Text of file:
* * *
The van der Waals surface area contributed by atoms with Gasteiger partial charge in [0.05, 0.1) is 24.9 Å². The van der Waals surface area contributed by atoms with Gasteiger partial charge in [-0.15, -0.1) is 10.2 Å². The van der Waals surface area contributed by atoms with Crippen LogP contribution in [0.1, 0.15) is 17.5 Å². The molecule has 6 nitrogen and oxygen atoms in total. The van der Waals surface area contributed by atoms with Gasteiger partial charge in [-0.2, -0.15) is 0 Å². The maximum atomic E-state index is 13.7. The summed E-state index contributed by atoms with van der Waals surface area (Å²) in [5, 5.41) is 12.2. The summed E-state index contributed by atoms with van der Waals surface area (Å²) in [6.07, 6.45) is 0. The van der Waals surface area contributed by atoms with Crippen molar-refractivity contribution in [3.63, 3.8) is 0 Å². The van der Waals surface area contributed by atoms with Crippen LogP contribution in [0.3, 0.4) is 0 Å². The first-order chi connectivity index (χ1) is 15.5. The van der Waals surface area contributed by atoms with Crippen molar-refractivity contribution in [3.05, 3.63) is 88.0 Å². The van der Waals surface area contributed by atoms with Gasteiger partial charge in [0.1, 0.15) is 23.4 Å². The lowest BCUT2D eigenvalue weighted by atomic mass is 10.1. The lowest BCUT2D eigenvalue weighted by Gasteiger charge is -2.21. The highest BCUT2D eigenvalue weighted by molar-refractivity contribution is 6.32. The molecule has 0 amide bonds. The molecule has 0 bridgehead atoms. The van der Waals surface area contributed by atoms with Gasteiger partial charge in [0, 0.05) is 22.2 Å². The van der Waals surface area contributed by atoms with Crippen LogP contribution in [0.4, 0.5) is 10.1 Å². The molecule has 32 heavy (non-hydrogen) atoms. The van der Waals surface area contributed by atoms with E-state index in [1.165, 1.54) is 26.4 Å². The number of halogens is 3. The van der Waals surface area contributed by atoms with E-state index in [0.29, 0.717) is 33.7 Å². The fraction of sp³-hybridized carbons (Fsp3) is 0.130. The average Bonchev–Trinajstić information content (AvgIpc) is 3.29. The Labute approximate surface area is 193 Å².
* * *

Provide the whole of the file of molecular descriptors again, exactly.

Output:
The van der Waals surface area contributed by atoms with Gasteiger partial charge in [0.05, 0.1) is 24.9 Å². The van der Waals surface area contributed by atoms with Gasteiger partial charge in [-0.15, -0.1) is 10.2 Å². The van der Waals surface area contributed by atoms with Crippen LogP contribution in [0.1, 0.15) is 17.5 Å². The molecule has 6 nitrogen and oxygen atoms in total. The van der Waals surface area contributed by atoms with Gasteiger partial charge in [-0.2, -0.15) is 0 Å². The maximum atomic E-state index is 13.7. The summed E-state index contributed by atoms with van der Waals surface area (Å²) in [5, 5.41) is 12.2. The summed E-state index contributed by atoms with van der Waals surface area (Å²) in [6.07, 6.45) is 0. The van der Waals surface area contributed by atoms with Crippen molar-refractivity contribution in [3.63, 3.8) is 0 Å². The van der Waals surface area contributed by atoms with Crippen LogP contribution in [0.3, 0.4) is 0 Å². The first-order chi connectivity index (χ1) is 15.5. The van der Waals surface area contributed by atoms with Crippen molar-refractivity contribution in [3.05, 3.63) is 88.0 Å². The van der Waals surface area contributed by atoms with Gasteiger partial charge in [0.1, 0.15) is 23.4 Å². The lowest BCUT2D eigenvalue weighted by atomic mass is 10.1. The lowest BCUT2D eigenvalue weighted by Gasteiger charge is -2.21. The highest BCUT2D eigenvalue weighted by molar-refractivity contribution is 6.32. The molecule has 0 amide bonds. The molecule has 0 bridgehead atoms. The van der Waals surface area contributed by atoms with Gasteiger partial charge in [0, 0.05) is 22.2 Å². The van der Waals surface area contributed by atoms with Crippen LogP contribution in [0.4, 0.5) is 10.1 Å². The molecule has 32 heavy (non-hydrogen) atoms. The van der Waals surface area contributed by atoms with E-state index in [1.165, 1.54) is 26.4 Å². The number of halogens is 3. The van der Waals surface area contributed by atoms with E-state index in [0.29, 0.717) is 33.7 Å². The fraction of sp³-hybridized carbons (Fsp3) is 0.130. The average Bonchev–Trinajstić information content (AvgIpc) is 3.29. The Labute approximate surface area is 193 Å².